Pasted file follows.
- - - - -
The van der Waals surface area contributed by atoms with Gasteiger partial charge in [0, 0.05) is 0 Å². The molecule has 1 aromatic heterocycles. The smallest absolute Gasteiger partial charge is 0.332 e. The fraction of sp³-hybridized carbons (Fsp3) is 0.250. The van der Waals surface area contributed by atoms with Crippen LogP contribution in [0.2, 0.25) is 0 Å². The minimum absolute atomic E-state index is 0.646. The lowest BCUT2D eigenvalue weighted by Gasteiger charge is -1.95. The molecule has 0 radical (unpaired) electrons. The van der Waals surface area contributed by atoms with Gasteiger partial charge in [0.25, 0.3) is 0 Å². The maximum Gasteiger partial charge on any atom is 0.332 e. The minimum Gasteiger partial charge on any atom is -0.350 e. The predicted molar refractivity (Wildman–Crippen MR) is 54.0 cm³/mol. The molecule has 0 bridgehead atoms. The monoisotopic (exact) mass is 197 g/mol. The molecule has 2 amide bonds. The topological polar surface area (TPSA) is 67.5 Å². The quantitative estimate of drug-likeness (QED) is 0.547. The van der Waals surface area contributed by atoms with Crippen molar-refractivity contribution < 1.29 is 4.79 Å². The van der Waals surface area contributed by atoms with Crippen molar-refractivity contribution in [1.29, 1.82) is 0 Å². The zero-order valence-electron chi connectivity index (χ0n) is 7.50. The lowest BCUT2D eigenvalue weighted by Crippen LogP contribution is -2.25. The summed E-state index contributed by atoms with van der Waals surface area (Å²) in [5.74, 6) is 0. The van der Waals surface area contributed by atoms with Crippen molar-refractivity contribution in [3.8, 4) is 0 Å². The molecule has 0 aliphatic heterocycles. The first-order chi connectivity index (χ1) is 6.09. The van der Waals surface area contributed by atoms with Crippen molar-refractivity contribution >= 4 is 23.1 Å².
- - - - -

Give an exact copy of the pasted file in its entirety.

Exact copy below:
The van der Waals surface area contributed by atoms with Gasteiger partial charge in [0, 0.05) is 0 Å². The molecule has 1 aromatic heterocycles. The smallest absolute Gasteiger partial charge is 0.332 e. The fraction of sp³-hybridized carbons (Fsp3) is 0.250. The van der Waals surface area contributed by atoms with Crippen LogP contribution in [0.2, 0.25) is 0 Å². The minimum absolute atomic E-state index is 0.646. The lowest BCUT2D eigenvalue weighted by Gasteiger charge is -1.95. The molecule has 0 radical (unpaired) electrons. The van der Waals surface area contributed by atoms with Gasteiger partial charge in [0.25, 0.3) is 0 Å². The maximum Gasteiger partial charge on any atom is 0.332 e. The minimum Gasteiger partial charge on any atom is -0.350 e. The predicted molar refractivity (Wildman–Crippen MR) is 54.0 cm³/mol. The molecule has 0 bridgehead atoms. The monoisotopic (exact) mass is 197 g/mol. The molecule has 2 amide bonds. The topological polar surface area (TPSA) is 67.5 Å². The quantitative estimate of drug-likeness (QED) is 0.547. The van der Waals surface area contributed by atoms with Crippen molar-refractivity contribution < 1.29 is 4.79 Å². The van der Waals surface area contributed by atoms with Crippen molar-refractivity contribution in [1.29, 1.82) is 0 Å². The zero-order valence-electron chi connectivity index (χ0n) is 7.50. The lowest BCUT2D eigenvalue weighted by Crippen LogP contribution is -2.25. The summed E-state index contributed by atoms with van der Waals surface area (Å²) in [5.74, 6) is 0. The van der Waals surface area contributed by atoms with Crippen molar-refractivity contribution in [3.8, 4) is 0 Å². The molecule has 0 aliphatic heterocycles. The first-order chi connectivity index (χ1) is 6.09. The van der Waals surface area contributed by atoms with Crippen molar-refractivity contribution >= 4 is 23.1 Å².